What types of green space disrupt a lonelygenic environment? A cohort study

Publication Name

Social Psychiatry and Psychiatric Epidemiology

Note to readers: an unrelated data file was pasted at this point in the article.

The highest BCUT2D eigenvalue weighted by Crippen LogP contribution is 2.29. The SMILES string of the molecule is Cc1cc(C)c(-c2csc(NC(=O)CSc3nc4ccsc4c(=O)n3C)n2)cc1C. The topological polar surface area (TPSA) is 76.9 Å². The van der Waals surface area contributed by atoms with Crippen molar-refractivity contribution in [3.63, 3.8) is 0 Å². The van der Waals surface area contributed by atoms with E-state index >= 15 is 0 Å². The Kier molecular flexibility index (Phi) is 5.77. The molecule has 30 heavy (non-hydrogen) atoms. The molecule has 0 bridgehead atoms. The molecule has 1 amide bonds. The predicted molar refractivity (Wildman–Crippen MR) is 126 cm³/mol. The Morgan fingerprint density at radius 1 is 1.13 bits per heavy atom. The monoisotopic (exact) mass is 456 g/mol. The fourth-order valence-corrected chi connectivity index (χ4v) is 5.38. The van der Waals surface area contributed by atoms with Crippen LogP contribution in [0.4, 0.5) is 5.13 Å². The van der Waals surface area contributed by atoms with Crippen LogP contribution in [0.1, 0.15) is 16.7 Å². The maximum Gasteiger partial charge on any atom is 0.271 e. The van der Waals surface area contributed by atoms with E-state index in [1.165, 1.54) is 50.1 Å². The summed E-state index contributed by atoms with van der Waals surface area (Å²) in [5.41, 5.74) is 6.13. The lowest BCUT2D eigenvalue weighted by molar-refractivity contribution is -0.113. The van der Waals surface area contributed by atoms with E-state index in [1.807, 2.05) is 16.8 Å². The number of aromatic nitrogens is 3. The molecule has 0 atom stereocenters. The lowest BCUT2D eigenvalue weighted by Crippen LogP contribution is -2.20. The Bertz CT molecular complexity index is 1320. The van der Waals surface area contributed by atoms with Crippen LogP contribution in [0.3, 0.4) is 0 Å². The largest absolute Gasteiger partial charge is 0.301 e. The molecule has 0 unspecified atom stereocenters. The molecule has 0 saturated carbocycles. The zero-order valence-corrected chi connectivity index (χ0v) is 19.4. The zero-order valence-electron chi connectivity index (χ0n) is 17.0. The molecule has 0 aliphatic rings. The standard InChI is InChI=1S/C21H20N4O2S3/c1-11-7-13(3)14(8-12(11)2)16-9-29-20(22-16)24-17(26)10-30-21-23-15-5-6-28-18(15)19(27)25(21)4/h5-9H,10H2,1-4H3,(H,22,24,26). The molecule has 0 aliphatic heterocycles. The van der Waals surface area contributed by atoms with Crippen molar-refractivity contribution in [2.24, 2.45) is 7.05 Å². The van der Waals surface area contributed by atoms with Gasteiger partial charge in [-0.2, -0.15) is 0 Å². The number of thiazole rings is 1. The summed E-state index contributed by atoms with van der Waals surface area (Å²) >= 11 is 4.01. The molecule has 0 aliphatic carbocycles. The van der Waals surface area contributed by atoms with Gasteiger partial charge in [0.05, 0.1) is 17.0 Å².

Introduction: Associations between green space type and social loneliness (a scarcity of people one feels they can depend on) were investigated in city-living participants in the Sax Institute’s 45 and Up Study. Methods: Availability of green space, tree canopy and open grass were measured as a percentage of land-use within 1.6 km road−network distance buffers using high-resolution data. Multilevel logistic regressions adjusted for confounding tested associations between each green space indicator with the odds of social loneliness at baseline (prevalence) and follow-up (incidence), adjusted for demographic and socioeconomic confounders. Results: The prevalence of social loneliness at baseline was 5.3% (n = 5627 /105,498). Incidence of social loneliness at follow-up was 3.4% (n = 1772/51,365). Adjusted regressions indicated reduced odds of prevalent (OR = 0.95, 95%CI = 0.92–0.98) and incident social loneliness with 10% more green space (OR = 0.92, 95%CI = 0.90– 0.96). Similar associations were found with a 10% increase in tree canopy for both prevalent (OR = 0.92, 95%CI = 0.88–0.95) and incident social loneliness (OR = 0.92, 95%CI = 0.88–0.97). Two-way interaction terms indicated effect modification by sex but not couple status. Among women, a 10% increase in total green space was associated with lower odds of prevalent (OR = 0.95, 0.91–0.95) and incident (OR = 0.89, 0.85–0.95) social loneliness. A 10% increase in tree canopy among women was associated with lower odds of prevalent (OR = 0.89, 085–0.92) and incident (OR = 0.85, 0.80–0.92) social loneliness. Meanwhile, a 10% increase in open grass among women was associated with higher odds of prevalent (OR = 1.08, 1.01–1.15) and incident (OR = 1.19, 1.03–1.35) social loneliness. Associations for men were statistically significant for a 10% increase in total green space (OR = 0.96, 0.92–0.99) and tree canopy (OR = 0.93, 0.90–0.97) for prevalent social loneliness only. Conclusion: Urban greening and tree canopy restoration may reduce risks of social loneliness, perhaps especially in women.

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